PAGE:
Podcast Hugos and StarShipSofa

The Hugo Awards are given every year for the best science fiction or fantasy works and achievements of the previous year. As with most awards of this type, there are several categories but what makes the Hugos special within the genre is that they made, determined and adminstered by fans.

Over the past few years, podcasting has become a significant part of this community. Indeed, podcasts such as StarShipSofa and Escape Pod have listenerships that are comparable to the readership of traditional magazines, if not higher. This has led to some discussion (here, here and elsewhere) about the eligibility of podcasts in general and the StarShipSofa podcast in particular.

Unsurprisingly, Larry Santoro says it best:

The podcast communities echo the groups that gathered in the 20s and 30s around such figures as H.P. Lovecraft and pals. They are a shadow of the “Futurians,” a group of science fiction fans-cum-writers-cum-agents and editors-cum-publishers who formed the soul of the Golden Age of Science Fiction of the 40s. People such as Isaac Asimov, Damon Knight, Virginia Kidd, Judith Merrill, Frederik Pohl, Donald A. Wollheim, James Blish, Jack Gillespie, Cyril Kornbluth and others were the Futurians.

I emphasize again: these core groups, communities certainly, families if you will, gathered in single cities or in regions. Some outlanders, such as Ray Bradbury who, though born in the Midwest, grew up on the West Coast, speaks of making the epic road trip from LA to New York, to meet with the members of the Eastern fraternity, the Futurians. They gathered, hung together, drank and sang songs together over kitchen tables and, together and apart, made some great literature in the wake of their communalizing (you might also want to have a read at: http://jophan.org/mimosa/m29/kyle.htm).

The pace is quicker now. With StarShipSofa, Escape Pod and the like, the community happens globally. While the community of the StarShip isn’t necessarily as personal as the Futurians’, it is moving things at a faster pace.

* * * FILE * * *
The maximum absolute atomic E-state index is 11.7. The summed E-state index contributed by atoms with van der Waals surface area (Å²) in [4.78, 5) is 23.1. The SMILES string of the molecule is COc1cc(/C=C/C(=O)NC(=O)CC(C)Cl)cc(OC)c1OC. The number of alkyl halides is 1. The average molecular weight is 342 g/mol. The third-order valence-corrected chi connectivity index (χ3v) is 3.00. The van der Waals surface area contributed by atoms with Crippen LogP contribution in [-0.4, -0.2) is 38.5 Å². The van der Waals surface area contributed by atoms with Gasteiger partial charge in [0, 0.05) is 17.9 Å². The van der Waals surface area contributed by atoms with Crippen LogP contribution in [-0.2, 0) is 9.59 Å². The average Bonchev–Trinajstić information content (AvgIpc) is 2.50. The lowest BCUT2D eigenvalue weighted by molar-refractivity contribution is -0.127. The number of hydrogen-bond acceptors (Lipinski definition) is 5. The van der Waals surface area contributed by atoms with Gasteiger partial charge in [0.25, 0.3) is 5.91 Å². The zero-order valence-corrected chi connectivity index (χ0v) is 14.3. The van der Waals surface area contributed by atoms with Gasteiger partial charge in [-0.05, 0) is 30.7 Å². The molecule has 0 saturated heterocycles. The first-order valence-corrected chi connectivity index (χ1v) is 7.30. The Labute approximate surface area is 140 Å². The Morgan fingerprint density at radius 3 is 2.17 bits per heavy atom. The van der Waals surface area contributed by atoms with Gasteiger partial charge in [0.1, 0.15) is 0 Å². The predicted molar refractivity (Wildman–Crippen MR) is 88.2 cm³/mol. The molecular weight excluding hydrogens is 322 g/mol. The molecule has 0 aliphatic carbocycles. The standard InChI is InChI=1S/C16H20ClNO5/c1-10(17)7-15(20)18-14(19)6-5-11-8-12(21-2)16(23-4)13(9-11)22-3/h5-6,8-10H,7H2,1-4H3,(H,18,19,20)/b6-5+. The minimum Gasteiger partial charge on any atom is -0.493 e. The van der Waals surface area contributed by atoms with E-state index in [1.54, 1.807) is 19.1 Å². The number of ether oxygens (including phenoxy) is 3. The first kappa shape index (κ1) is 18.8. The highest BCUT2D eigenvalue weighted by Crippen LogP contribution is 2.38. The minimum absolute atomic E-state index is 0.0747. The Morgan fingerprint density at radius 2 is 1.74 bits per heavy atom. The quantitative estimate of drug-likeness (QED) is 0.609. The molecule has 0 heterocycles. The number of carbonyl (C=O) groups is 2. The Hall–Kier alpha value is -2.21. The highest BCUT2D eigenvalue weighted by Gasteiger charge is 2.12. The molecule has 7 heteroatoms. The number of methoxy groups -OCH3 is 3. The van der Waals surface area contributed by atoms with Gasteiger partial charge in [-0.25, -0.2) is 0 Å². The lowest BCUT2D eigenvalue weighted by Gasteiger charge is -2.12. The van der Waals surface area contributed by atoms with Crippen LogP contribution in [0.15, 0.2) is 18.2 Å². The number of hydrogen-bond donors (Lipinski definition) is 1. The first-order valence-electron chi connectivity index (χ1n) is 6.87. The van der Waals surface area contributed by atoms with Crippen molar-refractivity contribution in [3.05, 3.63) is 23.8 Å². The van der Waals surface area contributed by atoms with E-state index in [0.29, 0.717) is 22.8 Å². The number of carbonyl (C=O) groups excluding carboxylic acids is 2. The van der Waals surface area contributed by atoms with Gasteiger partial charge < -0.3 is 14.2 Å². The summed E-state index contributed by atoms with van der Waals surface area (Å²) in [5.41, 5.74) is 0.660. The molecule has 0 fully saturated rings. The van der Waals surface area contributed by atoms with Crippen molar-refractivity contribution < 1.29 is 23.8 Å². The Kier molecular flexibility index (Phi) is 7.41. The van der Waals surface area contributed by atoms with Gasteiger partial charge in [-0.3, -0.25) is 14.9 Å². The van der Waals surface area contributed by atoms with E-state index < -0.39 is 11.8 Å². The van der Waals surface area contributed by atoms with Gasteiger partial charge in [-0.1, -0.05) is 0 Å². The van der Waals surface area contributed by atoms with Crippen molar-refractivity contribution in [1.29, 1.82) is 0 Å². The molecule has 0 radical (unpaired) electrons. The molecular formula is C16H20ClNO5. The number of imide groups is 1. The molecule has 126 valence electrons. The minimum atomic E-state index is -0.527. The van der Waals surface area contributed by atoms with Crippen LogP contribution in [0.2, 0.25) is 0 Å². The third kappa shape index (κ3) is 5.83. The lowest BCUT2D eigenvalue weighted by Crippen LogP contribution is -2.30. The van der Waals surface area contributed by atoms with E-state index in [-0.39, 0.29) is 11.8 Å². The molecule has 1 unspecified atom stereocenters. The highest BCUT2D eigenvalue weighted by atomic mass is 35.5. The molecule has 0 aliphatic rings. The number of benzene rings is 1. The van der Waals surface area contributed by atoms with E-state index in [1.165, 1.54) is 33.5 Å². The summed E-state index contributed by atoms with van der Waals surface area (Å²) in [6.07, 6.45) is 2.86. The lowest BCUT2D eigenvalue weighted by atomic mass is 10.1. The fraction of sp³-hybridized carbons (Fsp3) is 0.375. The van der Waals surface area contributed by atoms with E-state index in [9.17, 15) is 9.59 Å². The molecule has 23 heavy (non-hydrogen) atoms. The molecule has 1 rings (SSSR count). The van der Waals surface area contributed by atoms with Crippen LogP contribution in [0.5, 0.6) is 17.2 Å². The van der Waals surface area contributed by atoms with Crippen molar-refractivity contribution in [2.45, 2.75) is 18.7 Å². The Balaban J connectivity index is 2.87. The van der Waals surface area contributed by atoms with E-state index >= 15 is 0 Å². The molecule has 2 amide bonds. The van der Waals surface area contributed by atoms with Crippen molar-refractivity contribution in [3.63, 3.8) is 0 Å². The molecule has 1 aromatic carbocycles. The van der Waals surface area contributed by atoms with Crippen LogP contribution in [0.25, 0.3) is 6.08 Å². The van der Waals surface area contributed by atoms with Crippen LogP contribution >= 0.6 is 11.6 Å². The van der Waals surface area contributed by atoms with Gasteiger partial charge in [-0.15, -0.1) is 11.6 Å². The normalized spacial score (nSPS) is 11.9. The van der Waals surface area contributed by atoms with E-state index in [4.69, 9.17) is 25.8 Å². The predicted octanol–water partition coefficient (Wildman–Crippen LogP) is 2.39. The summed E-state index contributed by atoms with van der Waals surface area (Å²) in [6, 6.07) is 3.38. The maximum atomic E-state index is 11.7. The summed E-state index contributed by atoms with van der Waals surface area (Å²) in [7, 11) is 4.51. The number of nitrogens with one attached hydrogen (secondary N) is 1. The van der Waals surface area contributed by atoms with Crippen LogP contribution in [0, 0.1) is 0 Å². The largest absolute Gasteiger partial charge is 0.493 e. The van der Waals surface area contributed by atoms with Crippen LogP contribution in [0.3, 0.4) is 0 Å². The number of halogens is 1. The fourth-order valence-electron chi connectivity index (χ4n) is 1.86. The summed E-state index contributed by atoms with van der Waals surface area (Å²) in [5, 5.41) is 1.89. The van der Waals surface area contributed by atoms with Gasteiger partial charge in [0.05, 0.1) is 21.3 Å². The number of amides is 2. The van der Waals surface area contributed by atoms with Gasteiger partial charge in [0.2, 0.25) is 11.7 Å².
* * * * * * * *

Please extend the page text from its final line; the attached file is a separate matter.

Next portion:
What is happening here, on-line, may not spark as many marriages, divorces, pregnancies, as did the communities of the past, but the voices that are coming out of these little internet tubes are beginning to change the form of fiction-making. One might even say, what is happening here gets back to the root of writing: the telling of stories around a fire.

I think the Hugos need to take a good look at the podcasts and begin to honor those in the medium.

Matthew Sanbourn Smith, Amy H Stugis and Jason Sanford have all also made excellent cases for using the Hugos to recognise how much the various science fiction podcasts have achieved, and for nominating StarShipSofa in particular.

If you are a member of the World Science Fiction Society bear in mind that a podcast is essentially an audio fanzine and would, therefore, probably fit in the Best Fanzine category. Nominations are open now and close on March 13th.

Recognise your favourite podcast and give StarShipSofa a Hugo.

4 thoughts on “Podcast Hugos and StarShipSofa

  1. Do you remember that brief era when much of the best SF text came out of Usenet newsgroups like rec.arts.sf.fandom and rec.arts.sf.written?

    Some of us are actual readers, mostly or completely text-oriented, and find podcasts incomprehensible or merely annoyingly inaccessible. I would would rather see an online “fanzine” win than a podcast, at least until podcasters provide transcripts as a matter of course.

    Podcasting is an audio-visual medium, and belongs with radio/TV/film content. There is nothing with the concept of a new Hugo category for “Best SF-Related Non-Fiction Audiovisual Material”; just don’t call it a “fanzine” if it can’t be read.


  2. My inner pedant is screaming to point out that StarShipSofa has already been responsible for a printed short story collection and an original novella. It’s also worth noting that the bulk of each Sofa transmission is fiction. You get a complete short story along with a mix of other science fiction and SF related articles – much the same mix as you would find in a print magazine.

    However, to start arguing about categories is to miss the wider point which is that this is an opportunity to draw attention to new media in general and recognising that podcasts are a valuable, lively and growing part of the science fiction community.

    As for written fiction vs audio, this is largely a question of taste although I will admit that I do prefer ink on paper – especially for anything that I can’t read/hear in a single sitting. And for that, Hub Magazine is well worth checking out.


Comments are closed.